Philadelphia Sketch Club

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Philadelphia Sketch Club
Philadelphia Sketch Club logo
Camac street Philadelphia.jpg
Clubhouse, at left
FormationNovember 20, 1860; 160 years ago (1860-11-20)
PurposeArtists' club
Headquarters235 South Camac Street,
Philadelphia, PA 19107-5608
Richard A. Harrington[1]

The Philadelphia Sketch Club, founded on November 20, 1860, in Philadelphia, Pennsylvania, is one of America's oldest artists' clubs.[2] The club's own web page proclaims it the oldest.[3] Prominent members have included Joseph Pennell, Thomas Eakins, Howard Chandler Christy, and N.C. Wyeth.[4]

The club's mission is "to provide a community for visual artists, appreciation of the visual arts and visual arts education." The club's low-cost workshops and competitions are open to the public. All interested artists are invited to apply for membership. The club's activities are sustained by gifts from members, friends and nearly 20 major foundations, corporations and historical organizations.[5]

The club has held shows and exhibitions since its founding. Medal winners from the club's shows include Violet Oakley, John Folinsbee and Betty Bowes. In April 2008, the club held its 145th Annual Exhibition of Small Oil Paintings at the club's main gallery.[6]

The club's art collection includes 44 portraits of members painted in the 1890s by Thomas Anshutz; more than 125 etchings by members of the Philadelphia Society of Etchers; and sculpture, stained glass, ceramics, bronze plaques, medals and metal work by its own members. The Club lends pieces to other organizations and exhibitors from time to time. The Club's archives contain information from artists associated with the club.


The Sketch Club was founded by George F. Bensell and his brother, Edmund Birckhead Bensell; Edward J. McIlhenny; Henry C. Bispham; John L. Gihon; and Robert Wylie — all students at the Pennsylvania Academy of Fine Arts, where they felt that they lacked design opportunities. Since its beginning, the Club has endeavored to offer affordable life drawing classes and mount exhibitions to display local artists' work.[3][4]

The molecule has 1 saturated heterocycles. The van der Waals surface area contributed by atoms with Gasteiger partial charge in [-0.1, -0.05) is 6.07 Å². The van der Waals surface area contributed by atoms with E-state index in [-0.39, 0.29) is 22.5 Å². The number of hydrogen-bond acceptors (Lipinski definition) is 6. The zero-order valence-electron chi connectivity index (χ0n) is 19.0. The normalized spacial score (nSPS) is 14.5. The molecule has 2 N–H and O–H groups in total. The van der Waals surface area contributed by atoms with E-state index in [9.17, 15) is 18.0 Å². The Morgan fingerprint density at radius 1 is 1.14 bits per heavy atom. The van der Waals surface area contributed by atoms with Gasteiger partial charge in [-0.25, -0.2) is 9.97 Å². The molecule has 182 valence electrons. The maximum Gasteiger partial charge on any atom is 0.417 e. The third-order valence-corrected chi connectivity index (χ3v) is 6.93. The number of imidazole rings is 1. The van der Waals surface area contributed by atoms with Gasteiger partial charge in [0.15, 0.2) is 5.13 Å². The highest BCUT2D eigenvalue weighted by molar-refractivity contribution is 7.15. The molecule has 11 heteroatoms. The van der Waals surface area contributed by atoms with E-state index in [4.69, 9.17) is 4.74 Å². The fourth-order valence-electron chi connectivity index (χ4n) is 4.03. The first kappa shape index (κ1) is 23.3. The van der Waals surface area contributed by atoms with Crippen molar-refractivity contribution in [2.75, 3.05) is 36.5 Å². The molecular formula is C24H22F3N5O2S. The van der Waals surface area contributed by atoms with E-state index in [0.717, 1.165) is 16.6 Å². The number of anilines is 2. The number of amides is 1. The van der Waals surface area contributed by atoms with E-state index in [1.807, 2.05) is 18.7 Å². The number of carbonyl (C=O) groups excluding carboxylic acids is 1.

In 1866, the club held its first annual exhibition. The review in the New York Times began:

The impression made upon the visitor to the exhibition of paintings by the Philadelphia Sketch Club at the Derby Gallery, is one of disappointment rather than of pleasure, however modest may be his expectations before entering. True, there are in the collection a number of good paintings, and a few of more than passing merit. This, at least, might be considered guaranteed by the presence of several names in the catalogue pleasingly familiar to the connoisseur, but in a collection of over two hundred and sixty paintings exhibited, a selection doubtless from a larger number, it would not have been unreasonable to have expected a more frequent recurrence of that pleasure with which visitors linger near an occasional work of art.[7]

The article goes on to discuss 19 of the pieces in detail and eight in passing "deserving of special mention."

Among the Club's famous members was Thomas Eakins, who was the life drawing and anatomy instructor for several years until he left in 1876 to become an instructor at the Pennsylvania Academy of Fine Arts. His honorary membership was revoked in the same 1886 scandal that cost him his position at PAFA.

Thomas P. Anshutz joined the Sketch Club in 1877 and was President of the Club from 1910 until his untimely death in 1912. Available for viewing, the clubhouse's upper walls of the library hold an important group of 44 portraits [8] of early members painted by Thomas Anshutz while he was Dean of the Pennsylvania Academy of Fine Arts. Anshutz offered to paint portraits of other members with the only requirement that each sitter provide his own canvas of uniform size.

Its current clubhouse, assembled from three brick row-houses from the 1820s, is listed in the Philadelphia Register of Historic Places[9] and the National Register of Historic Places as a contributing property to the Washington Square West Historic District.

The Sketch Club purchased two of these units in 1902 and the third in 1908. Shortly after their purchase, the first two row-houses were extensively renovated to form a single building. The third property was connected internally to the other two in 1915. The three adjoining basements formed a large Rathskeller (dining room) and kitchen. The first floor rooms include a billiard room, library, archive room, sitting room and vestibule areas. The second floor rooms and attics formed a large, sky-lit exhibition gallery and classroom.[10]

The club has staged an annual Philadelphia District High School Students Art Exhibition since 1984; the 26th show took place February 1–21, 2010.[11] A jury awards prizes.